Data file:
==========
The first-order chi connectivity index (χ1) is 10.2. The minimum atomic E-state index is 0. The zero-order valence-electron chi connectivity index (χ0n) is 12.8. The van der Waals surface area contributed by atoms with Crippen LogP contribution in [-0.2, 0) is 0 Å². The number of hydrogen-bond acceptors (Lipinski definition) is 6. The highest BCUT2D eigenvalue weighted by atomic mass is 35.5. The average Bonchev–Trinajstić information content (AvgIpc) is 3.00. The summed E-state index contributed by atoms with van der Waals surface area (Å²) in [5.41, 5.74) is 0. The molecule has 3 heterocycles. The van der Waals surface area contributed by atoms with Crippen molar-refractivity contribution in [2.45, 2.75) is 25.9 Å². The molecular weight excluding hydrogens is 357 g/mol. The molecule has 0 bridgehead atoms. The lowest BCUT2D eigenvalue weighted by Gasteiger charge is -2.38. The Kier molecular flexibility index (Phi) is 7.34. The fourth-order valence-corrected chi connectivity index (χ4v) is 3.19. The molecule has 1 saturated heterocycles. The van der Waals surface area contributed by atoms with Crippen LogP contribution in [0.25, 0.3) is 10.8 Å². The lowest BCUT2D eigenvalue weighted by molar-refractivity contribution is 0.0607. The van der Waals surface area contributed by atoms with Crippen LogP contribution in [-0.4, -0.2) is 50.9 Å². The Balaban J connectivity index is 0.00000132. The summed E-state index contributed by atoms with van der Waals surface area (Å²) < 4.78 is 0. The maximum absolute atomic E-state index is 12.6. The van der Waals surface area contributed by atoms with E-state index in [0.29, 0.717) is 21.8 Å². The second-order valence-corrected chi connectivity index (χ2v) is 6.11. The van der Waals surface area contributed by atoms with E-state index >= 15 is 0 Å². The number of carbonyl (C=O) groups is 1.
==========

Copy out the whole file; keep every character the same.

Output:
The first-order chi connectivity index (χ1) is 10.2. The minimum atomic E-state index is 0. The zero-order valence-electron chi connectivity index (χ0n) is 12.8. The van der Waals surface area contributed by atoms with Crippen LogP contribution in [-0.2, 0) is 0 Å². The number of hydrogen-bond acceptors (Lipinski definition) is 6. The highest BCUT2D eigenvalue weighted by atomic mass is 35.5. The average Bonchev–Trinajstić information content (AvgIpc) is 3.00. The summed E-state index contributed by atoms with van der Waals surface area (Å²) in [5.41, 5.74) is 0. The molecule has 3 heterocycles. The van der Waals surface area contributed by atoms with Crippen molar-refractivity contribution in [2.45, 2.75) is 25.9 Å². The molecular weight excluding hydrogens is 357 g/mol. The molecule has 0 bridgehead atoms. The lowest BCUT2D eigenvalue weighted by Gasteiger charge is -2.38. The Kier molecular flexibility index (Phi) is 7.34. The fourth-order valence-corrected chi connectivity index (χ4v) is 3.19. The molecule has 1 saturated heterocycles. The van der Waals surface area contributed by atoms with Crippen LogP contribution in [0.25, 0.3) is 10.8 Å². The lowest BCUT2D eigenvalue weighted by molar-refractivity contribution is 0.0607. The van der Waals surface area contributed by atoms with Crippen LogP contribution in [-0.4, -0.2) is 50.9 Å². The Balaban J connectivity index is 0.00000132. The summed E-state index contributed by atoms with van der Waals surface area (Å²) < 4.78 is 0. The maximum absolute atomic E-state index is 12.6. The van der Waals surface area contributed by atoms with E-state index in [0.29, 0.717) is 21.8 Å². The second-order valence-corrected chi connectivity index (χ2v) is 6.11. The van der Waals surface area contributed by atoms with E-state index >= 15 is 0 Å². The number of carbonyl (C=O) groups is 1.